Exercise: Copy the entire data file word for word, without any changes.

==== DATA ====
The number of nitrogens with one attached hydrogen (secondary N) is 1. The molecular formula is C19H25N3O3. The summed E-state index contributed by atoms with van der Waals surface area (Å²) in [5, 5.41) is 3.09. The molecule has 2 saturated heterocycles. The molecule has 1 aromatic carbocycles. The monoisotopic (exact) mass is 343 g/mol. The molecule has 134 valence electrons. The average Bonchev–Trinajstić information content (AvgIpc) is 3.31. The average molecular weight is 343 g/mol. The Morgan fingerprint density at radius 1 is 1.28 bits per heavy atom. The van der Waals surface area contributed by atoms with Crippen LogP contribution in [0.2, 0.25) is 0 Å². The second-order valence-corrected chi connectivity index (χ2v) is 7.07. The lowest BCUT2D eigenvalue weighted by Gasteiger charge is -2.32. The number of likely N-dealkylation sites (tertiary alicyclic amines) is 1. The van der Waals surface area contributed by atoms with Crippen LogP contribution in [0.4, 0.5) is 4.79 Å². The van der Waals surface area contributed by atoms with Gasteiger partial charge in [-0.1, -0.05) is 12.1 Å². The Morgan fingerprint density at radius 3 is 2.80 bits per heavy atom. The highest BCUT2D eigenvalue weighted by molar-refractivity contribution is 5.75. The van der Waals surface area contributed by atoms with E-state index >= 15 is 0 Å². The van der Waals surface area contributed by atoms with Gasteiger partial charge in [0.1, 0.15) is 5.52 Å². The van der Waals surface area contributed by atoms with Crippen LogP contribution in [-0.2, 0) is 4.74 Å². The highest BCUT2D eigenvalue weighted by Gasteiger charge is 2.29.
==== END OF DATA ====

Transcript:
The number of nitrogens with one attached hydrogen (secondary N) is 1. The molecular formula is C19H25N3O3. The summed E-state index contributed by atoms with van der Waals surface area (Å²) in [5, 5.41) is 3.09. The molecule has 2 saturated heterocycles. The molecule has 1 aromatic carbocycles. The monoisotopic (exact) mass is 343 g/mol. The molecule has 134 valence electrons. The average Bonchev–Trinajstić information content (AvgIpc) is 3.31. The average molecular weight is 343 g/mol. The Morgan fingerprint density at radius 1 is 1.28 bits per heavy atom. The van der Waals surface area contributed by atoms with Crippen LogP contribution in [0.2, 0.25) is 0 Å². The second-order valence-corrected chi connectivity index (χ2v) is 7.07. The lowest BCUT2D eigenvalue weighted by Gasteiger charge is -2.32. The number of likely N-dealkylation sites (tertiary alicyclic amines) is 1. The van der Waals surface area contributed by atoms with Crippen LogP contribution in [0.4, 0.5) is 4.79 Å². The van der Waals surface area contributed by atoms with Gasteiger partial charge in [-0.1, -0.05) is 12.1 Å². The Morgan fingerprint density at radius 3 is 2.80 bits per heavy atom. The highest BCUT2D eigenvalue weighted by molar-refractivity contribution is 5.75. The van der Waals surface area contributed by atoms with E-state index >= 15 is 0 Å². The van der Waals surface area contributed by atoms with Gasteiger partial charge in [0.1, 0.15) is 5.52 Å². The van der Waals surface area contributed by atoms with Crippen LogP contribution in [-0.2, 0) is 4.74 Å². The highest BCUT2D eigenvalue weighted by Gasteiger charge is 2.29.